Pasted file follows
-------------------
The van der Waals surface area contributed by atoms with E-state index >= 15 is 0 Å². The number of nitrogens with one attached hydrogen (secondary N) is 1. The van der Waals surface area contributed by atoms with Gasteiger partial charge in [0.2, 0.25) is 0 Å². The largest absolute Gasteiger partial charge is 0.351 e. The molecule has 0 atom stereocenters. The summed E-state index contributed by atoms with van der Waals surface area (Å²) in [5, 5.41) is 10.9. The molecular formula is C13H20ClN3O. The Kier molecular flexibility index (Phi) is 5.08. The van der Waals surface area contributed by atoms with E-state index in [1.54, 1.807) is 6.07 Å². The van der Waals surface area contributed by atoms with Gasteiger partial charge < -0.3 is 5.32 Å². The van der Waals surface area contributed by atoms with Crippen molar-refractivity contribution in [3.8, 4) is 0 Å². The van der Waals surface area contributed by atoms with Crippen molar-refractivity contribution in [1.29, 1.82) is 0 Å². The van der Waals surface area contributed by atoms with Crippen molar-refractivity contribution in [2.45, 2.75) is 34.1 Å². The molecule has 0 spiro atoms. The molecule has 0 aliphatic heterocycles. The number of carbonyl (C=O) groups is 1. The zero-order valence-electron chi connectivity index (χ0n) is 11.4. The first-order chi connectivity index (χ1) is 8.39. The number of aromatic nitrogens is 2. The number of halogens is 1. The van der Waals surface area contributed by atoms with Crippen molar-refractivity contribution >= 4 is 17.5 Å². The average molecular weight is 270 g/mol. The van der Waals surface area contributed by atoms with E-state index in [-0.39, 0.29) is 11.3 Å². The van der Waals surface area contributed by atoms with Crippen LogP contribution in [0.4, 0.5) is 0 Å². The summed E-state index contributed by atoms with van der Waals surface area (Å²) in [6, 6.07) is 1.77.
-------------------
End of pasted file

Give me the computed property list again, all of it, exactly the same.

The van der Waals surface area contributed by atoms with E-state index >= 15 is 0 Å². The number of nitrogens with one attached hydrogen (secondary N) is 1. The van der Waals surface area contributed by atoms with Gasteiger partial charge in [0.2, 0.25) is 0 Å². The largest absolute Gasteiger partial charge is 0.351 e. The molecule has 0 atom stereocenters. The summed E-state index contributed by atoms with van der Waals surface area (Å²) in [5, 5.41) is 10.9. The molecular formula is C13H20ClN3O. The Kier molecular flexibility index (Phi) is 5.08. The van der Waals surface area contributed by atoms with E-state index in [1.54, 1.807) is 6.07 Å². The van der Waals surface area contributed by atoms with Gasteiger partial charge < -0.3 is 5.32 Å². The van der Waals surface area contributed by atoms with Crippen molar-refractivity contribution in [3.8, 4) is 0 Å². The van der Waals surface area contributed by atoms with Crippen molar-refractivity contribution in [1.29, 1.82) is 0 Å². The van der Waals surface area contributed by atoms with Crippen molar-refractivity contribution in [2.45, 2.75) is 34.1 Å². The molecule has 0 spiro atoms. The molecule has 0 aliphatic heterocycles. The number of carbonyl (C=O) groups is 1. The zero-order valence-electron chi connectivity index (χ0n) is 11.4. The first-order chi connectivity index (χ1) is 8.39. The number of aromatic nitrogens is 2. The number of halogens is 1. The van der Waals surface area contributed by atoms with Crippen molar-refractivity contribution >= 4 is 17.5 Å². The average molecular weight is 270 g/mol. The van der Waals surface area contributed by atoms with E-state index in [-0.39, 0.29) is 11.3 Å². The van der Waals surface area contributed by atoms with Crippen LogP contribution in [0.4, 0.5) is 0 Å². The summed E-state index contributed by atoms with van der Waals surface area (Å²) in [6, 6.07) is 1.77.